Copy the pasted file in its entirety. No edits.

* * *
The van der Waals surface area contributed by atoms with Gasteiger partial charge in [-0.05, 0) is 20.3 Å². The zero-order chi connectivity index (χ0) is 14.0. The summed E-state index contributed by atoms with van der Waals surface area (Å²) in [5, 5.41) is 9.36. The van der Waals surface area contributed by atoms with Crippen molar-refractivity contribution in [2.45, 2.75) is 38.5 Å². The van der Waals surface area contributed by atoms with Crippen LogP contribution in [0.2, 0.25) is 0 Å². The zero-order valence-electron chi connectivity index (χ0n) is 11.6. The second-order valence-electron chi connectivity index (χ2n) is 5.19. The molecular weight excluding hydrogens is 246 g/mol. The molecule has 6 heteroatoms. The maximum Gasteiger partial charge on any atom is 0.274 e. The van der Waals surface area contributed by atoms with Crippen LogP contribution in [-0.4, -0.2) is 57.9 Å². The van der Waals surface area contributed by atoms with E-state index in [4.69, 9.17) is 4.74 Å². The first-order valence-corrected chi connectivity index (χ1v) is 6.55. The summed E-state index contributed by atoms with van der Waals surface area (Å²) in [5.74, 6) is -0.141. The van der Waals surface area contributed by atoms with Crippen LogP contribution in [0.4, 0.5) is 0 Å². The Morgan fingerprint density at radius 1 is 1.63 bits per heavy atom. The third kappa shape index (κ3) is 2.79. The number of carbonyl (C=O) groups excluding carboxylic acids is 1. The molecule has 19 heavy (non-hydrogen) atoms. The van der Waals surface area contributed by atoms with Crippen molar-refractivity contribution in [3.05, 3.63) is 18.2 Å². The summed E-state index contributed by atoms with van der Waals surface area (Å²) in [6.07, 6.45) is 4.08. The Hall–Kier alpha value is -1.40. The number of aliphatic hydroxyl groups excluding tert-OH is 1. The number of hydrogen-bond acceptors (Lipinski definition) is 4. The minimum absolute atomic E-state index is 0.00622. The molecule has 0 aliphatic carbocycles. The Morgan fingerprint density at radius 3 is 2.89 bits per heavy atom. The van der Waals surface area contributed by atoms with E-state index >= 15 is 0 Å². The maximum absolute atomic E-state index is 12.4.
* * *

The van der Waals surface area contributed by atoms with Gasteiger partial charge in [-0.05, 0) is 20.3 Å². The zero-order chi connectivity index (χ0) is 14.0. The summed E-state index contributed by atoms with van der Waals surface area (Å²) in [5, 5.41) is 9.36. The van der Waals surface area contributed by atoms with Crippen molar-refractivity contribution in [2.45, 2.75) is 38.5 Å². The van der Waals surface area contributed by atoms with Crippen LogP contribution in [0.2, 0.25) is 0 Å². The zero-order valence-electron chi connectivity index (χ0n) is 11.6. The second-order valence-electron chi connectivity index (χ2n) is 5.19. The molecular weight excluding hydrogens is 246 g/mol. The molecule has 6 heteroatoms. The maximum Gasteiger partial charge on any atom is 0.274 e. The van der Waals surface area contributed by atoms with Crippen LogP contribution in [-0.4, -0.2) is 57.9 Å². The van der Waals surface area contributed by atoms with E-state index in [4.69, 9.17) is 4.74 Å². The first-order valence-corrected chi connectivity index (χ1v) is 6.55. The summed E-state index contributed by atoms with van der Waals surface area (Å²) in [5.74, 6) is -0.141. The van der Waals surface area contributed by atoms with Crippen LogP contribution in [0.4, 0.5) is 0 Å². The Morgan fingerprint density at radius 1 is 1.63 bits per heavy atom. The third kappa shape index (κ3) is 2.79. The number of carbonyl (C=O) groups excluding carboxylic acids is 1. The molecule has 19 heavy (non-hydrogen) atoms. The van der Waals surface area contributed by atoms with Crippen molar-refractivity contribution in [3.05, 3.63) is 18.2 Å². The summed E-state index contributed by atoms with van der Waals surface area (Å²) in [6.07, 6.45) is 4.08. The Hall–Kier alpha value is -1.40. The number of aliphatic hydroxyl groups excluding tert-OH is 1. The number of hydrogen-bond acceptors (Lipinski definition) is 4. The minimum absolute atomic E-state index is 0.00622. The molecule has 0 aliphatic carbocycles. The Morgan fingerprint density at radius 3 is 2.89 bits per heavy atom. The van der Waals surface area contributed by atoms with E-state index >= 15 is 0 Å². The maximum absolute atomic E-state index is 12.4.